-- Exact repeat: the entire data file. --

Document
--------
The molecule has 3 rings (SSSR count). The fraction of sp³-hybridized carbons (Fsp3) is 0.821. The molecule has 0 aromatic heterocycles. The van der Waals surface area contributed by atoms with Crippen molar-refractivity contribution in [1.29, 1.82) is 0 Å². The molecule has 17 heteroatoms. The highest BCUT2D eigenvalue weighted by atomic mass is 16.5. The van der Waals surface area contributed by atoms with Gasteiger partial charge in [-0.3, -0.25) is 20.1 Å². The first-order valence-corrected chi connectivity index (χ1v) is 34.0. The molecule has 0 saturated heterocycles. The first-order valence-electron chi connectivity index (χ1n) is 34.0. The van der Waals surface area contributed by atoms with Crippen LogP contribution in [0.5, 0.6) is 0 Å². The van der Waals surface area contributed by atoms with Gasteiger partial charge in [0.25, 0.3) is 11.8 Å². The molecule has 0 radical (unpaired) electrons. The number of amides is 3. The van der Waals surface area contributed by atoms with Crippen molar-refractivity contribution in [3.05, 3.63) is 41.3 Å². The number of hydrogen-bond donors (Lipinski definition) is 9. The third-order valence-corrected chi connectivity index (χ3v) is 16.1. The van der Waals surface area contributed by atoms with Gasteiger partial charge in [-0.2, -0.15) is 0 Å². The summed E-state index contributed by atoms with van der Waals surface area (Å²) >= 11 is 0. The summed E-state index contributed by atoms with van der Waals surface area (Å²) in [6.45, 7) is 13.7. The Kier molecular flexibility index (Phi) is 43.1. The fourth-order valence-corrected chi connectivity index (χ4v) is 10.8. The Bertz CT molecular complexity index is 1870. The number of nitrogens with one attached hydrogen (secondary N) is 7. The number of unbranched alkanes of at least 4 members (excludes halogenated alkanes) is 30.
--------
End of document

The molecule has 3 rings (SSSR count). The fraction of sp³-hybridized carbons (Fsp3) is 0.821. The molecule has 0 aromatic heterocycles. The van der Waals surface area contributed by atoms with Crippen molar-refractivity contribution in [1.29, 1.82) is 0 Å². The molecule has 17 heteroatoms. The highest BCUT2D eigenvalue weighted by atomic mass is 16.5. The van der Waals surface area contributed by atoms with Gasteiger partial charge in [-0.3, -0.25) is 20.1 Å². The first-order valence-corrected chi connectivity index (χ1v) is 34.0. The molecule has 0 saturated heterocycles. The first-order valence-electron chi connectivity index (χ1n) is 34.0. The van der Waals surface area contributed by atoms with Crippen LogP contribution in [0.5, 0.6) is 0 Å². The van der Waals surface area contributed by atoms with Gasteiger partial charge in [0.25, 0.3) is 11.8 Å². The molecule has 0 radical (unpaired) electrons. The number of amides is 3. The van der Waals surface area contributed by atoms with Crippen molar-refractivity contribution in [3.05, 3.63) is 41.3 Å². The number of hydrogen-bond donors (Lipinski definition) is 9. The third-order valence-corrected chi connectivity index (χ3v) is 16.1. The van der Waals surface area contributed by atoms with Gasteiger partial charge in [-0.2, -0.15) is 0 Å². The summed E-state index contributed by atoms with van der Waals surface area (Å²) >= 11 is 0. The summed E-state index contributed by atoms with van der Waals surface area (Å²) in [6.45, 7) is 13.7. The Kier molecular flexibility index (Phi) is 43.1. The fourth-order valence-corrected chi connectivity index (χ4v) is 10.8. The Bertz CT molecular complexity index is 1870. The number of nitrogens with one attached hydrogen (secondary N) is 7. The number of unbranched alkanes of at least 4 members (excludes halogenated alkanes) is 30.